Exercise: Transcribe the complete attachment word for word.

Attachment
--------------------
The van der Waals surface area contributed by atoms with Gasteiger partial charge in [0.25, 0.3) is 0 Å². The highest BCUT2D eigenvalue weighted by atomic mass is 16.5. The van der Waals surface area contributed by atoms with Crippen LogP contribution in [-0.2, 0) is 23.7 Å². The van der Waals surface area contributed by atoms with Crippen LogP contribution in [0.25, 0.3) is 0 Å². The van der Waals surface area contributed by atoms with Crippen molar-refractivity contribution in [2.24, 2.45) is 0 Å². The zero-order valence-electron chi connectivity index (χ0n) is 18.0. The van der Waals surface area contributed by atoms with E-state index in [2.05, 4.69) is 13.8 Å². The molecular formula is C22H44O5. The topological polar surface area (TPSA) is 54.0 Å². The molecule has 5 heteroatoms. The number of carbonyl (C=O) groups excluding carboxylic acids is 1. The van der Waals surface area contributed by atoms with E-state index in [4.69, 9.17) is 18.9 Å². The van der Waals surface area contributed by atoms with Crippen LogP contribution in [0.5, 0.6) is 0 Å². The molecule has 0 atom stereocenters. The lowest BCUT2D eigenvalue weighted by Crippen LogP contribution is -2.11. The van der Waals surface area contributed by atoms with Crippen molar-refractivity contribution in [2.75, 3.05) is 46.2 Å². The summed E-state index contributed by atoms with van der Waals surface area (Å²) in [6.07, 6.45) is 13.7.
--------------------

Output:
The van der Waals surface area contributed by atoms with Gasteiger partial charge in [0.25, 0.3) is 0 Å². The highest BCUT2D eigenvalue weighted by atomic mass is 16.5. The van der Waals surface area contributed by atoms with Crippen LogP contribution in [-0.2, 0) is 23.7 Å². The van der Waals surface area contributed by atoms with Crippen LogP contribution in [0.25, 0.3) is 0 Å². The van der Waals surface area contributed by atoms with Crippen molar-refractivity contribution in [2.24, 2.45) is 0 Å². The zero-order valence-electron chi connectivity index (χ0n) is 18.0. The van der Waals surface area contributed by atoms with E-state index in [2.05, 4.69) is 13.8 Å². The molecular formula is C22H44O5. The topological polar surface area (TPSA) is 54.0 Å². The molecule has 5 heteroatoms. The number of carbonyl (C=O) groups excluding carboxylic acids is 1. The van der Waals surface area contributed by atoms with E-state index in [4.69, 9.17) is 18.9 Å². The van der Waals surface area contributed by atoms with Crippen LogP contribution in [0.5, 0.6) is 0 Å². The molecule has 0 atom stereocenters. The lowest BCUT2D eigenvalue weighted by Crippen LogP contribution is -2.11. The van der Waals surface area contributed by atoms with Crippen molar-refractivity contribution in [2.75, 3.05) is 46.2 Å². The summed E-state index contributed by atoms with van der Waals surface area (Å²) in [6.07, 6.45) is 13.7.